Re: Informal Survey #1 -- joins on foreign keys

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Date: Mon, 9 Jan 2012 22:29:14 -0800 (PST)
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> On Monday, January 2, 2012 5:20:48 AM UTC-8, vldm10 wrote:
> Could you give a definition (or description) of the following terms:
> the world, the situation and the possible.

I just mean certain usual notions for logic and for states. A database changes state as it keeps describing some changing "world". A particular database state value describes a particular "situation". (So predicate logic uses a single situation; a dbms uses a sequence of them.) By "possible" situation I just mean a situation that could arise as the world changes.

> Also could you give us a definition of the attributes in RM.

I just mean the usual unordered-attributes notion. A tuple is a set of attribute name-and-something pairs with a given name only appearing once. A relation has a heading and a body. A heading is a tuple of name-and-type pairs. A body is a set of tuples of name-and-value pairs. The heading and body tuples all have the same names. For each name every body value paired with it is of the heading type paired with it. I usually shorten "attribute name" to "attribute".

My last message already answers, contradicts, or obviates your other comments. Rather than me cutting and pasting the answers could you try finding them? Though I'll do a few:

> It would be good if you can give us a definition of a predicate.

> > Such a parameterized statement is a 'predicate'. Codd meant
> > that for modern relation (his "relationship") "the predicate for
> > COMPONENT is that part SUB-PART is an immediate component (or
> > subassembly) of part SUPER-PART, and QUANTITY units of part SUB-PART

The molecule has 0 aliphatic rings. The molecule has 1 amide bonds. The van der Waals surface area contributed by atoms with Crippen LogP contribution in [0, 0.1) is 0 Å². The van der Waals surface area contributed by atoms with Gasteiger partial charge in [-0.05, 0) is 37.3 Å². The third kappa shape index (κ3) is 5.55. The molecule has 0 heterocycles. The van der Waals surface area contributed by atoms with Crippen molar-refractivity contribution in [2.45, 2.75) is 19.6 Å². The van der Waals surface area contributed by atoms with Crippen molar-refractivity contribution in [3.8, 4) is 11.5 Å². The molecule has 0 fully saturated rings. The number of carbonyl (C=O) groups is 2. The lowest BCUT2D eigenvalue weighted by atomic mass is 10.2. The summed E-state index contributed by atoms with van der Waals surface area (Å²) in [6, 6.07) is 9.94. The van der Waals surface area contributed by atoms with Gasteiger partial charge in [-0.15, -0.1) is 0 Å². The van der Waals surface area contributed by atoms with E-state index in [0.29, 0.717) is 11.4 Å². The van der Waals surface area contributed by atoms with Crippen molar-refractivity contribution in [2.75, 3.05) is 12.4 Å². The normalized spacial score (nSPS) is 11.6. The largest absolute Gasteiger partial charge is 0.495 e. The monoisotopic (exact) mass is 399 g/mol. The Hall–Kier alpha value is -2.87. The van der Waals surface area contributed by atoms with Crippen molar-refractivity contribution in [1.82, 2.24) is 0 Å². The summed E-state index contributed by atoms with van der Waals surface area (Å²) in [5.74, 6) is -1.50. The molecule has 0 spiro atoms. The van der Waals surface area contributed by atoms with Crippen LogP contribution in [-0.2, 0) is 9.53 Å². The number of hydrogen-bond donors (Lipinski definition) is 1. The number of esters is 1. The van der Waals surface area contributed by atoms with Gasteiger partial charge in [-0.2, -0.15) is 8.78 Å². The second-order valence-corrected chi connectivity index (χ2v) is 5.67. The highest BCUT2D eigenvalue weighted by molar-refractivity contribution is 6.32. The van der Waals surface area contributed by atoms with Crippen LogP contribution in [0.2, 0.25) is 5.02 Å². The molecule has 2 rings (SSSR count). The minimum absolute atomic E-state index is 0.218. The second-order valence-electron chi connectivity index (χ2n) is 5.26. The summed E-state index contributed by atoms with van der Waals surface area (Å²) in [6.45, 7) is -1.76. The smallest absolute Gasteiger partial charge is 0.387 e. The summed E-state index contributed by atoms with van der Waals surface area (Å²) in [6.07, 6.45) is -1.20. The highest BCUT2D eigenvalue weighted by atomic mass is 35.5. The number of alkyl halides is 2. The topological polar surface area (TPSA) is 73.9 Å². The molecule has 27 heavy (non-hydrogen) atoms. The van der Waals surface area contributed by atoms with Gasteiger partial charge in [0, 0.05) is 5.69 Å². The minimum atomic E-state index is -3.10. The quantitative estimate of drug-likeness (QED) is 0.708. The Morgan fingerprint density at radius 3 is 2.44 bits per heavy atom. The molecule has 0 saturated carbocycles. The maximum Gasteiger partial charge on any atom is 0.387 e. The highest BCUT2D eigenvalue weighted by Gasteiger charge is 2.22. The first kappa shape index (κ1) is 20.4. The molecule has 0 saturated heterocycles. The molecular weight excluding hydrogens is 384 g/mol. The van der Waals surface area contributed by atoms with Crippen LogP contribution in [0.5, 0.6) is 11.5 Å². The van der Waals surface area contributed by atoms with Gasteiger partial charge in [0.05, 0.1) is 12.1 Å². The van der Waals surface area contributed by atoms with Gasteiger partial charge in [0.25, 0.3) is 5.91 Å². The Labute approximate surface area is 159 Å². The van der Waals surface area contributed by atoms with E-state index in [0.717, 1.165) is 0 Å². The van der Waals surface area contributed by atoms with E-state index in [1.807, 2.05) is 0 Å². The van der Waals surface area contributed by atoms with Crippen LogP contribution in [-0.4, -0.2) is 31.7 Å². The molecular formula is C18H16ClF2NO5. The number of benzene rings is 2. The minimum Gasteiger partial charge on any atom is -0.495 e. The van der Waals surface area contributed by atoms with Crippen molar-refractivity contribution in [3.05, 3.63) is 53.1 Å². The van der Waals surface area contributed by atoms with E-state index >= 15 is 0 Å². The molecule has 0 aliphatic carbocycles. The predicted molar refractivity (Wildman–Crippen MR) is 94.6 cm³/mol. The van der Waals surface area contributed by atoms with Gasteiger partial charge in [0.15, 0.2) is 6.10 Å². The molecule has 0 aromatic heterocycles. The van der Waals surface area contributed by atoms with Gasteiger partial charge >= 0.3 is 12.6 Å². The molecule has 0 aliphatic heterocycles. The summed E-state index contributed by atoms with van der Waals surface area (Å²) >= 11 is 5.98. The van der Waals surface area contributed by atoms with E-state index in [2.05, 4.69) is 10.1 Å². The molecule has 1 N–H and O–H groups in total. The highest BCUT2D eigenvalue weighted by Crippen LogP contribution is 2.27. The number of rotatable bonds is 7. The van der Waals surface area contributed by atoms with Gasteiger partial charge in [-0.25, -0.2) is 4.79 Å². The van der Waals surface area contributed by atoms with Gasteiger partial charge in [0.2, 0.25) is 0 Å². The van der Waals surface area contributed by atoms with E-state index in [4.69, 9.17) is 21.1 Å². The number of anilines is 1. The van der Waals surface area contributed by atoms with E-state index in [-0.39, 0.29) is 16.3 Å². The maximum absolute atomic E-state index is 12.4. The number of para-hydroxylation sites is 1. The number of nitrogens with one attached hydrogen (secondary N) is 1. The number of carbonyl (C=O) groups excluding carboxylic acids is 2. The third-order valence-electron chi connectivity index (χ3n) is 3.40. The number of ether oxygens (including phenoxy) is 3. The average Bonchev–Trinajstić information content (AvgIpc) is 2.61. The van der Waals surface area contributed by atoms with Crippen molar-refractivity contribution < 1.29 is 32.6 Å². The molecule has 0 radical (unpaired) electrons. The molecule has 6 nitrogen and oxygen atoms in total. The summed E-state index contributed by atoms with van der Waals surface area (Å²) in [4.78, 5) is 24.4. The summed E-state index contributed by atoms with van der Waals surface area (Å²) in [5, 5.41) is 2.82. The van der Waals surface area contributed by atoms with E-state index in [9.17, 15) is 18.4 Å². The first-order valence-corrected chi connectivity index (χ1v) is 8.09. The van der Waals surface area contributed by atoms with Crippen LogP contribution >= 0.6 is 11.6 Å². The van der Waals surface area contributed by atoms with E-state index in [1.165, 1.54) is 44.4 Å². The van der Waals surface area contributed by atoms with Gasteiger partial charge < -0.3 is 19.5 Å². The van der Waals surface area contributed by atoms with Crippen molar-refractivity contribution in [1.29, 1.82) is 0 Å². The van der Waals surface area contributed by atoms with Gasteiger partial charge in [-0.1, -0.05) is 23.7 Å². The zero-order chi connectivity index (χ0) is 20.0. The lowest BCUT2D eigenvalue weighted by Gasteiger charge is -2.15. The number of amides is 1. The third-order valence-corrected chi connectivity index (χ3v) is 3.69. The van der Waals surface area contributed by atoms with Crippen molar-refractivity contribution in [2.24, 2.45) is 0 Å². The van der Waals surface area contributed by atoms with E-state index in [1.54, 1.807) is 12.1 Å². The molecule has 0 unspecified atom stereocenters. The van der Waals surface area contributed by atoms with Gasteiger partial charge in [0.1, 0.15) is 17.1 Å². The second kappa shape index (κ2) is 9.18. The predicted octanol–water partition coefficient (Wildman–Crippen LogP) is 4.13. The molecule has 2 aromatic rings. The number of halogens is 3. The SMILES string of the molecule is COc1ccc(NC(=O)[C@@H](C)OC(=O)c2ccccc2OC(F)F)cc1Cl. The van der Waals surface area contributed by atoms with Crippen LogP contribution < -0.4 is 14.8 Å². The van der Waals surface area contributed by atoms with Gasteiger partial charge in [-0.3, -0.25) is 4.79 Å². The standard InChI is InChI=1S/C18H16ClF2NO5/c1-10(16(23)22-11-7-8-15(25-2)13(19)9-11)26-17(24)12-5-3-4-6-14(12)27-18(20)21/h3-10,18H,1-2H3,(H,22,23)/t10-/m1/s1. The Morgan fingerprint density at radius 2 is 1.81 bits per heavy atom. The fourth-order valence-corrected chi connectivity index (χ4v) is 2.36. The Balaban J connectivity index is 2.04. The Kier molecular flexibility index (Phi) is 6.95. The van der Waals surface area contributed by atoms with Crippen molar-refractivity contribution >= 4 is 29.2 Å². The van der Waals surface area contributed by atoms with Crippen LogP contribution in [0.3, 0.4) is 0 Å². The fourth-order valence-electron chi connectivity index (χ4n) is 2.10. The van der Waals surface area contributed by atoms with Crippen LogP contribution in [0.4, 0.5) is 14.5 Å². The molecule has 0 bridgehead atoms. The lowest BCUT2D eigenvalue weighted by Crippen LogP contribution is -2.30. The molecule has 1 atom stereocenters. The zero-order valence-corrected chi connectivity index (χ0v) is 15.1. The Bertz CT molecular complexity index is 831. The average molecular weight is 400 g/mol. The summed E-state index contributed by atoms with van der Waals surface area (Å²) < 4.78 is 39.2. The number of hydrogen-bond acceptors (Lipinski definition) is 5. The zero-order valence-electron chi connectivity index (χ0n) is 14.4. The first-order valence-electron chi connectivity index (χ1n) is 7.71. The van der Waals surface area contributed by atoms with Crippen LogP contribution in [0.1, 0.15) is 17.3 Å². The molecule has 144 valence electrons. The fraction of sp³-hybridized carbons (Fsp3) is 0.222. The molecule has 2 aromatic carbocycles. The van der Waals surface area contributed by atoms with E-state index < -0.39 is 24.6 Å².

> > are needed to assemble one unit of part SUPER-PART".

> Note that the predicate is a linguistic construct.

> > When you give values for [...] SUB.PART, SUPER.PART and
> > QUANTITY you get a 'proposition', which is a statement that either
> > holds or does not hold in a given world situation. ('Has truth value'
> > 'TRUE' or 'FALSE'.)

"Predicate" gets used in lots of ways. I am using it as a mapping from a tuple to a proposition, with a proposition a mapping from a situation to a truth value reflecting whether the situation is a certain way. In other words a certain usual predicate logic notion. (A wff predicate symbol's interpretation/extension set (ordered-relation) is determined by a predicate/function/mapping which maps a tuple to a statement/proposition/function/mapping which maps a situation to a truth value.)

> Also
> give us a definition of the extensionality (of predicate).

> > The (relational) extension of a predicate is the relation whose body
> > is the set of tuples that make it into a proposition that holds in a
> > given world situation.

> Since you're trying ”to translate” a formal language for Predicate
> Logic into English language

No, I am clearly not:
> > Each query relation expression has a predicate as follows.

The source of my translation is a relation expression. The target of my translation is a predicate. I don't care how you write the predicate.

> Note that the terms "world", "situation" and "possible" does not exist
> in the RM.

The concepts do:
> > (This
> > correspondence is typically described as "informal" (and spoken of
> > vaguely if at all) but that is incorrect.)

You cannot set the relation variables without observing the world and knowing what their predicates (parametrically) say about the the world. You cannot understand a query or its value without knowing the named relation predicates and what they (parametrically) say about the world. (Same for predicate symbols and wffs in predicate logic.) And the named relation predicates plus all possible situations determine possible states and so constraints.